John Ostrander: Two Good To Read
For this week’s column I’m going to talk about two books that I’ve read recently, both of which I enjoyed although they are vastly dissimilar. The books are The Minor Adjustment Beauty Salon by Alexander McCall Smith (published by Pantheon) and Steelheart by Brandon Sanderson (published by Delacorte Press). Both of them are series books: the former is the fourteenth and latest in the No. 1 Ladies’ Detective Agency series and the latter is the first in a planned Reckoners series.
The No. 1 Ladies’ Detective Agency series takes place in Botswana, which is in southern Africa, and the series follows the agency’s founder, Mma Precious Ramotswe and her friends, family, and co-workers as she solves small mysteries. Nothing is huge in these novels – the main mystery of the new book is about someone who is slandering the owner of the beauty salon in the title – but its very warm. The biggest mystery in the series, to me, is how the author, Alexander McCall Smith, captures the characters, all African, and the setting so wonderfully. McCall, Smith is a white Scot, now living in his homeland, was born in Rhodesia but he also lived in Botswana, helping to create and teach at the University of Botswana, and evidently knows and loves the land and its people.
The books in The No. 1 Ladies’ Detective Agency series exemplify the pleasures of good serial fiction. The characters become familiar, as does the setting, and we come to both as old friends. Its not that the series is unchanging but often the changes are small, as befitting the tone of the books. Still, in this one, momentous events occur but they may only seem that way if you’ve read the entire series. If you’ve just come into the series and this is your first encounter with Precious and her friends, I don’t know if the events would mean as much.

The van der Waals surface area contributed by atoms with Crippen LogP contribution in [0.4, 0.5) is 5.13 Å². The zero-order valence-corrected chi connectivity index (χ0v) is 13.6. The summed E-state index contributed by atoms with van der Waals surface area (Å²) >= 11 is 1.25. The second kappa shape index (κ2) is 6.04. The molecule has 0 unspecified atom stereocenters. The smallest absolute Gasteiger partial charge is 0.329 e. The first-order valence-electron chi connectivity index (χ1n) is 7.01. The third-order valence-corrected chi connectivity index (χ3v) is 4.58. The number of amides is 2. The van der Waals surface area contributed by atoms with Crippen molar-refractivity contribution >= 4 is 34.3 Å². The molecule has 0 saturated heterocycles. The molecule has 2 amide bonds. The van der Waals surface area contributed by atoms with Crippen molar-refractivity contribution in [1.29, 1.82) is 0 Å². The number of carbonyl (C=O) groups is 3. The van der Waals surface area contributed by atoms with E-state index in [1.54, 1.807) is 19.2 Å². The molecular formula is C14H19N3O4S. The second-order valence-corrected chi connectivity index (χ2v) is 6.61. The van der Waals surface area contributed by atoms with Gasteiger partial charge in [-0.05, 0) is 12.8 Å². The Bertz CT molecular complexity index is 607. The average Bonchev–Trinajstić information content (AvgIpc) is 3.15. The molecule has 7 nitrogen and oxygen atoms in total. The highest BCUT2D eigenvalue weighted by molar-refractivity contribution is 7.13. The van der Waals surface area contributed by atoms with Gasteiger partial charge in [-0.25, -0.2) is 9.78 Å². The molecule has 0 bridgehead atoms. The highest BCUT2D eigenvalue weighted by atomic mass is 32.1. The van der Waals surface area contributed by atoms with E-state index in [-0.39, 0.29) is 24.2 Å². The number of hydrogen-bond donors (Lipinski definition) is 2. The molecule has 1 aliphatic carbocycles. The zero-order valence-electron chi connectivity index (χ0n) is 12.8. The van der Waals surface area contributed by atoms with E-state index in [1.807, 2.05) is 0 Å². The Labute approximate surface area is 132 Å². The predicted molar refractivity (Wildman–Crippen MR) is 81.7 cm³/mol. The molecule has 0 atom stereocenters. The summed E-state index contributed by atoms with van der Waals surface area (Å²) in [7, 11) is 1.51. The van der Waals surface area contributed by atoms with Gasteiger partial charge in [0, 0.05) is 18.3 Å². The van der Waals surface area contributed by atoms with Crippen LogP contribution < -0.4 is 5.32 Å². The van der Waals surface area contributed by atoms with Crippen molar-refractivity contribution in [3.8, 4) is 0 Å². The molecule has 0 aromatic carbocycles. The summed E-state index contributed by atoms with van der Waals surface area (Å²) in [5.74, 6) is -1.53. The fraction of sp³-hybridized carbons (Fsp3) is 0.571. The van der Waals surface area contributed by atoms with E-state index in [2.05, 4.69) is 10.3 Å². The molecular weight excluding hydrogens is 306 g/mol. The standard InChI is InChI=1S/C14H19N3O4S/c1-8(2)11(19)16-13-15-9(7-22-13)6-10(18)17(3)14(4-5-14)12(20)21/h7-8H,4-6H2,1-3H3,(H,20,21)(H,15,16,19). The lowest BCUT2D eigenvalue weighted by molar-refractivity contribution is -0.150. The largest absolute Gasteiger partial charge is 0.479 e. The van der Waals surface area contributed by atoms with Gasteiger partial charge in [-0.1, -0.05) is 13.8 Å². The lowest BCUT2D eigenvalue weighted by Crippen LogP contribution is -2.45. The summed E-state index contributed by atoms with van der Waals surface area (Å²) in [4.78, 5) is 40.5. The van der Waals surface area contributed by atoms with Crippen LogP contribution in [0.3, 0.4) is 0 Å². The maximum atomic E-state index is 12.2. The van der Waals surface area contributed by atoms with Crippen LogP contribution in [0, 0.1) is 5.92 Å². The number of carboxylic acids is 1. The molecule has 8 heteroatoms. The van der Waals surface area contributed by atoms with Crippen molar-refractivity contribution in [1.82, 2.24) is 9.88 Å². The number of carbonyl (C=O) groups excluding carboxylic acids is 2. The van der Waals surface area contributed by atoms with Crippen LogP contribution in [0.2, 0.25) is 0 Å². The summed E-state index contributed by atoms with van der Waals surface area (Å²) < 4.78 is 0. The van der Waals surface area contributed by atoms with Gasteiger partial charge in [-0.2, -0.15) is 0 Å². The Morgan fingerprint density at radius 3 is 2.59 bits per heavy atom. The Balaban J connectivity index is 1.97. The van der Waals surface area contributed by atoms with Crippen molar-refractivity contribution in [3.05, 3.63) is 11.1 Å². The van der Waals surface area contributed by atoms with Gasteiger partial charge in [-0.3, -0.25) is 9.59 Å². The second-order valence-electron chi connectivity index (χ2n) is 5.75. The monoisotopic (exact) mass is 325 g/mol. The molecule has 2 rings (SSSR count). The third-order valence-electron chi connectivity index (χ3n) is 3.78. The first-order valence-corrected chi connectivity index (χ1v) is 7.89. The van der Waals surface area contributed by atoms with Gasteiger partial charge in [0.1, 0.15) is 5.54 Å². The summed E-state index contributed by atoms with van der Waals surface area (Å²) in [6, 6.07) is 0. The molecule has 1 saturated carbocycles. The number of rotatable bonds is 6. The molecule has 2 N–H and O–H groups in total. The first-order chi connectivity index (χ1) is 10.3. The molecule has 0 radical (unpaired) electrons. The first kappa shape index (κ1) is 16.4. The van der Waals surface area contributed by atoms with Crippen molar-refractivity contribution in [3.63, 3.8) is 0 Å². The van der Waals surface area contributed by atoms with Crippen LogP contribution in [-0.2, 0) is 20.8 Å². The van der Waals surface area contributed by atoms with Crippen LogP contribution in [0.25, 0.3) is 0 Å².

In any books in a series, you have better ones and lesser ones. This year’s visit is one of the better ones.
Steelheart couldn’t be more different. Part science fiction, part super-hero exploit, it takes place slightly in the future. There’s been an event that gives certain people extrahuman abilities but the catch is it also appears to make them crazy and unleashes the darker side of their personalities. They’re supervillains and there’s no one around to stop them, especially the title character, Steelheart. However, he – like all other “Epics” (as the superhumans are termed) – has a weakness and, if you can find it, you can maybe kill them.
The novel isn’t really Steelheart’s story – it belongs to David, a young man who, years before, saw Steelheart kill David’s father. David has devoted his life to finding out the weaknesses of Epics, especially Steelheart, so they can be killed and the stranglehold they have on normal human society can be broken. To this end, he seeks out and falls in with a shadowy group called Reckoners who are normal humans also looking to kill Epics. David makes a case for going after Steelheart and that’s the bulk of the novel.
The book reads like an epic comic book but also asks some interesting questions along the way. Steelheart has created Newcago out of what was Chicago and rules like a ruthless tyrant but there is also some kind of order. Electricity works (some times) and there is some sense or society working, unlike other places. Remove Steelheart and will that still be true? Will the ordinary people thanks the Reckoners for their “freedom”?
The book is well written, the pace is fast, and the characters are interesting. I guessed one or two of the twists (that goes with the territory; as a writer myself, I can sometimes see the tricks in another writer’s hand) but I didn’t get all of them and did not guess the climax. It’s a fun read and there’s more on the way. I wouldn’t be surprised to see this one become a movie.
Both books are currently in hardback but are almost certain to go into paperback some time next year. Both are worth reading.
MONDAY MORNING: Mindy Newell
MONDAY LATER: Introducing Jen Krueger
TUESDAY MORNING: The Debut of Jen Krueger